Research by ICAEW reveals that less than one third of UK businesses have made formal Brexit plans and less than half have had meetings discussing Brexit
With Brexit negotiations resuming this week, the picture of a post-Brexit UK is still no clearer. So how are businesses preparing for Brexit?
Research by ICAEW reveals that less than one third of UK businesses (29%) have made formal Brexit plans. It is unclear whether this is borne out of ambivalence or apathy, or whether companies are simply preferring an agile approach to the uncertainties of Brexit.
Furthermore, the research showed that less than half (43%) of UK businesses have held meetings to discuss potential obstacles and outcomes of leaving the EU. Of those who have engaged in Brexit discussions, 40% take a negative view and expect a negative impact on their business, while only 6% view the potential outcomes positively.
When considering how Brexit may impact the UK, 29% of respondents believed the free movement of goods, services, and capital between the UK and the EU is essential to growth and 20% emphasised the value of access to a skilled workforce from the EU.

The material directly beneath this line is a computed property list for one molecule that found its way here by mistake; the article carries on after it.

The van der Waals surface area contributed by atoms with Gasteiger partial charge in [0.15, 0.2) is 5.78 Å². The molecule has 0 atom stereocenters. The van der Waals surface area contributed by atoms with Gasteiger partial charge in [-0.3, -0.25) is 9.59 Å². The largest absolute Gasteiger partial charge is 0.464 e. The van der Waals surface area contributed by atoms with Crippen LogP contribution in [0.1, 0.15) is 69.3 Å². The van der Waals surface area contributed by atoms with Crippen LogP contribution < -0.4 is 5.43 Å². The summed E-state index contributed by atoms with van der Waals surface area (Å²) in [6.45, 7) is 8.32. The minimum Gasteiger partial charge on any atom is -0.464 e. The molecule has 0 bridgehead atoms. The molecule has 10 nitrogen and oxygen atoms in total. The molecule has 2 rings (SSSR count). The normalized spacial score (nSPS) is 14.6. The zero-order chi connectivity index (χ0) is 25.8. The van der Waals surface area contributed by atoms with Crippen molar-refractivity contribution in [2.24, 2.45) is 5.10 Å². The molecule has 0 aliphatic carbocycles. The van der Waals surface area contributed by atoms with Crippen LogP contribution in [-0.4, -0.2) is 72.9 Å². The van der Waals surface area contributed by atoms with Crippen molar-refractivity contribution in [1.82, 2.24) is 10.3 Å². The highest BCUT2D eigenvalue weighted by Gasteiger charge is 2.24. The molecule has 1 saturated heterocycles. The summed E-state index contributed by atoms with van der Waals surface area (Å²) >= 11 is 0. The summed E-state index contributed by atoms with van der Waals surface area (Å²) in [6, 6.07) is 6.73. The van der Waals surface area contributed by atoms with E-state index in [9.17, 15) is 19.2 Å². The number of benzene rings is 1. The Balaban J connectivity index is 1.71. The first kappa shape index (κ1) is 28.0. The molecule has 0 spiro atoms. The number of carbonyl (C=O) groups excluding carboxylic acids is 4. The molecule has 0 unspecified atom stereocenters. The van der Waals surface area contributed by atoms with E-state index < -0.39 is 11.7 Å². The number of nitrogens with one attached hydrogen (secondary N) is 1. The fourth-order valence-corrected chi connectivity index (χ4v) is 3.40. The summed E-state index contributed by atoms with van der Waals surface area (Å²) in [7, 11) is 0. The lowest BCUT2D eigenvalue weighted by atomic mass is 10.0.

Expressing a willingness to adapt to the future opportunities of Brexit, 21% of companies said they would be willing to explore new markets outside of the EU.
Michael Izza, ICAEW Chief Executive, said: “With 20 months until departure, it is now the Government’s responsibility to help pave the way for business success once we have exited the European Union. Issues raised within our research – such as access to skilled EU workers and the free movement of goods and services – should be firmly placed on the Prime Minister’s radar when she engages in talks with the EU to ensure the priorities of business are fully considered and complacency is avoided.”
Michael continued; “There are a number of businesses who are enthusiastic about export prospects, however their enthusiasm will be nothing more than a pipe dream if Government doesn’t provide the necessary funding and support. This should begin with devising a robust export voucher scheme that is fit for purpose, as well as renewing or replacing programmes such as the European Investment Fund to avoid venture capital from drying up.”